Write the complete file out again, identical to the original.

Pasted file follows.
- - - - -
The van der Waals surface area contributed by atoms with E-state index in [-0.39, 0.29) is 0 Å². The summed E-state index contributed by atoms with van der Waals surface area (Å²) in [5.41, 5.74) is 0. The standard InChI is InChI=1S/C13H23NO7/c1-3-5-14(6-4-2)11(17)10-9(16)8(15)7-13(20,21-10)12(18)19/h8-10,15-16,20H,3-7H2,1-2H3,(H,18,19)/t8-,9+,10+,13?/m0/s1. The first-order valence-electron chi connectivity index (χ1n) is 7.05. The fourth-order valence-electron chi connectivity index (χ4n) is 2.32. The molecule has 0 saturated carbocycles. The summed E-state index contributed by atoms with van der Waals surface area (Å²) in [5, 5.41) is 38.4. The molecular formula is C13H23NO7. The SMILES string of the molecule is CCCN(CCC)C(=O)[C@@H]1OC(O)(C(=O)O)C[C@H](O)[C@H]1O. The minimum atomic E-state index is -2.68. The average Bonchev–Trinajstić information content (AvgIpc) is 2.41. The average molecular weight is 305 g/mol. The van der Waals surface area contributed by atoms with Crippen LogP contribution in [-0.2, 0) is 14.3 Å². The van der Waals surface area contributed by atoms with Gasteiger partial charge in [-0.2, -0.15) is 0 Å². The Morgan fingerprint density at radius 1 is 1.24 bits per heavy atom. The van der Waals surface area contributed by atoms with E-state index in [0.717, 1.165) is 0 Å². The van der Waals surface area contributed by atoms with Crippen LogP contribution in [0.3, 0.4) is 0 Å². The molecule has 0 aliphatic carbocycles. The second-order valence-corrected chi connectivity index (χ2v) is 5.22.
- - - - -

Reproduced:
The van der Waals surface area contributed by atoms with E-state index in [-0.39, 0.29) is 0 Å². The summed E-state index contributed by atoms with van der Waals surface area (Å²) in [5.41, 5.74) is 0. The standard InChI is InChI=1S/C13H23NO7/c1-3-5-14(6-4-2)11(17)10-9(16)8(15)7-13(20,21-10)12(18)19/h8-10,15-16,20H,3-7H2,1-2H3,(H,18,19)/t8-,9+,10+,13?/m0/s1. The first-order valence-electron chi connectivity index (χ1n) is 7.05. The fourth-order valence-electron chi connectivity index (χ4n) is 2.32. The molecule has 0 saturated carbocycles. The summed E-state index contributed by atoms with van der Waals surface area (Å²) in [5, 5.41) is 38.4. The molecular formula is C13H23NO7. The SMILES string of the molecule is CCCN(CCC)C(=O)[C@@H]1OC(O)(C(=O)O)C[C@H](O)[C@H]1O. The minimum atomic E-state index is -2.68. The average Bonchev–Trinajstić information content (AvgIpc) is 2.41. The average molecular weight is 305 g/mol. The van der Waals surface area contributed by atoms with Crippen LogP contribution in [-0.2, 0) is 14.3 Å². The van der Waals surface area contributed by atoms with Gasteiger partial charge in [-0.2, -0.15) is 0 Å². The Morgan fingerprint density at radius 1 is 1.24 bits per heavy atom. The van der Waals surface area contributed by atoms with E-state index in [0.717, 1.165) is 0 Å². The van der Waals surface area contributed by atoms with Crippen LogP contribution in [0.3, 0.4) is 0 Å². The molecule has 0 aliphatic carbocycles. The second-order valence-corrected chi connectivity index (χ2v) is 5.22.